Did the stabilization of the banking system, China National Petroleum Corporation's positive forecasts of a 6.2% increase in Chinese crude imports in 2023 to 540 million tonnes, and the halt of exports by 400k bpd from Ceyhan port due to the legal dispute between Iraq, its semi-autonomous Kurdistan region and Turkey, really become a catalyst for the Brent rally? Or, according to Trafigura Group, do some of the movements in the market actually have nothing to do with oil? They say that the recent collapse is the closure of positions previously opened by producers as part of delta hedging operations of the risks of falling prices.
The oil market in 2023 is a massive disappointment. It is not fashionable to keep this asset in portfolios nowadays. If at the beginning of the year, hopes for rapid demand from China due to the end of its zero-COVID policy, the weakness of American producers, and the belief in a reduction in supplies from Russia due to Western sanctions imposed on it allowed banks and investment companies to predict the growth of Brent to $100 per barrel, now it becomes clear that this is utopia.
The market has been in the grip of the bears for a long time: over the past two weeks, speculators have built up net shorts on the Texas grades to their highest levels in more than a decade, while bets on a downturn in the U.S. economy are at a four-year high. Oil reversal risks in the form of the ratio of premiums on call and put options have dropped to the lowest level since the end of 2021, indicating a bearish market situation.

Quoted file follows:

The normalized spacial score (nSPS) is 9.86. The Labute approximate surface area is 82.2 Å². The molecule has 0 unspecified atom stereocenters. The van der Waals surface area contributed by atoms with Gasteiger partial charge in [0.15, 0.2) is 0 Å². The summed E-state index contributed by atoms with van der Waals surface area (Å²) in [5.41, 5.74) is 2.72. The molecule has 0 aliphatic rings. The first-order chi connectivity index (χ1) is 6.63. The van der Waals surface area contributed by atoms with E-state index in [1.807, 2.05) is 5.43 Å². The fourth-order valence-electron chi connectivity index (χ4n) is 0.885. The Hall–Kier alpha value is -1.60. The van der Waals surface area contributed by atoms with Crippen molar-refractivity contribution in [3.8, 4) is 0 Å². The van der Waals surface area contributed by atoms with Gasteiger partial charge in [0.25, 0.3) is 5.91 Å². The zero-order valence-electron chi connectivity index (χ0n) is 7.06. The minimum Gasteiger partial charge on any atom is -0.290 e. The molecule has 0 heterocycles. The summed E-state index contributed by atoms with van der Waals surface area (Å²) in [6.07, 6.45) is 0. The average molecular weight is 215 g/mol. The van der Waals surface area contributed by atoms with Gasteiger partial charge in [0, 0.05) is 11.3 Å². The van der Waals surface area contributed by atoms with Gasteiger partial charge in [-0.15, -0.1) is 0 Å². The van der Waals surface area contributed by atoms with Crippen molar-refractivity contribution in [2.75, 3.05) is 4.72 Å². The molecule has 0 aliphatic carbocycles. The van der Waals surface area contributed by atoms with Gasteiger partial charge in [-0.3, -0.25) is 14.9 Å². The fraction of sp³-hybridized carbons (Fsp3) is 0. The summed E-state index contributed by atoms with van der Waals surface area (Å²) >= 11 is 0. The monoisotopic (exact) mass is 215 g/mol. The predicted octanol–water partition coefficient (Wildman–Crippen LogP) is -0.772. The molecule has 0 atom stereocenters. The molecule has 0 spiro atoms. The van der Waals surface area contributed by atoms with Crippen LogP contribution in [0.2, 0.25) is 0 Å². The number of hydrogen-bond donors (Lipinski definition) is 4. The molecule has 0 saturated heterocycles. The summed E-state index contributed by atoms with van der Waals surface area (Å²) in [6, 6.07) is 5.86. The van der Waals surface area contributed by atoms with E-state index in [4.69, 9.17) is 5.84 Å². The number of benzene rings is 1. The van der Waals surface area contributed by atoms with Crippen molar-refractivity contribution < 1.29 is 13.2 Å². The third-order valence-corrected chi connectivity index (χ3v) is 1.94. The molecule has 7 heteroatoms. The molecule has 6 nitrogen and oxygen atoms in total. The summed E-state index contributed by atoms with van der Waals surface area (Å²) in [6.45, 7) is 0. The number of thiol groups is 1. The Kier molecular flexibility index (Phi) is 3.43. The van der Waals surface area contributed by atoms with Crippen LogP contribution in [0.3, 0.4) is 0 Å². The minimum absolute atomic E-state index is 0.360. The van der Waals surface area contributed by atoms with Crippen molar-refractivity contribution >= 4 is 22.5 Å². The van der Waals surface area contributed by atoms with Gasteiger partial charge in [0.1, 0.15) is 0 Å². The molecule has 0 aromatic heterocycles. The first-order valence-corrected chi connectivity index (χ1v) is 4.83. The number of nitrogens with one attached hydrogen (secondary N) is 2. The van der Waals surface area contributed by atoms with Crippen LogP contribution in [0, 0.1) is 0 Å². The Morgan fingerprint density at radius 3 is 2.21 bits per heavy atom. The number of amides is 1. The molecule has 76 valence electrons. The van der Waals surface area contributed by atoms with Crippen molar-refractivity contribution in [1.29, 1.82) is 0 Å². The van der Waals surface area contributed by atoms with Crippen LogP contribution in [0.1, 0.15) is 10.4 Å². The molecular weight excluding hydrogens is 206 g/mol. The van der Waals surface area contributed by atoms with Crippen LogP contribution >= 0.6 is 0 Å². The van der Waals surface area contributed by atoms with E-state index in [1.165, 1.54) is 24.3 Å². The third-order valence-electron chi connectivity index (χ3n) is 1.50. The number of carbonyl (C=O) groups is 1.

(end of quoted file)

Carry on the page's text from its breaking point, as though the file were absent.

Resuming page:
Dynamics of oil reversal risks
In reality, however, this environment is optimal for starting a rally. When there is too much negativity in the market, downward trends break. Indeed, if speculators were to start winding down short positions while producers start buying derivatives as part of a delta hedge of downside risks, everything would immediately turn upside down. Trafigura Group is probably right: the recent collapse was the result of massive sales of futures contracts, the volume of transactions with which intermediaries jumped to the highest levels since 2018.
Dynamics of swap dealers' positions in the oil market
In my opinion, the future fate of oil will depend on the situation in the U.S. economy. Will it plunge into recession due to the banking crisis and the most aggressive tightening of the Fed's monetary policy in decades? Or will the Fed still manage to make a soft landing? In the first case, the infection risks spreading to the rest of the world, and oil prices will fall. In the second, with support from China, the North Sea variety will definitely rise.
Technically, a 1-2-3 reversal pattern was formed on the Brent daily chart. Its activation is a signal to break the long-term downward trend for oil. The next step of the bulls should be a breakout of resistance at $79.1 per barrel. If that happens, the road to $83 and $87 will be open, and we can finally focus on buying.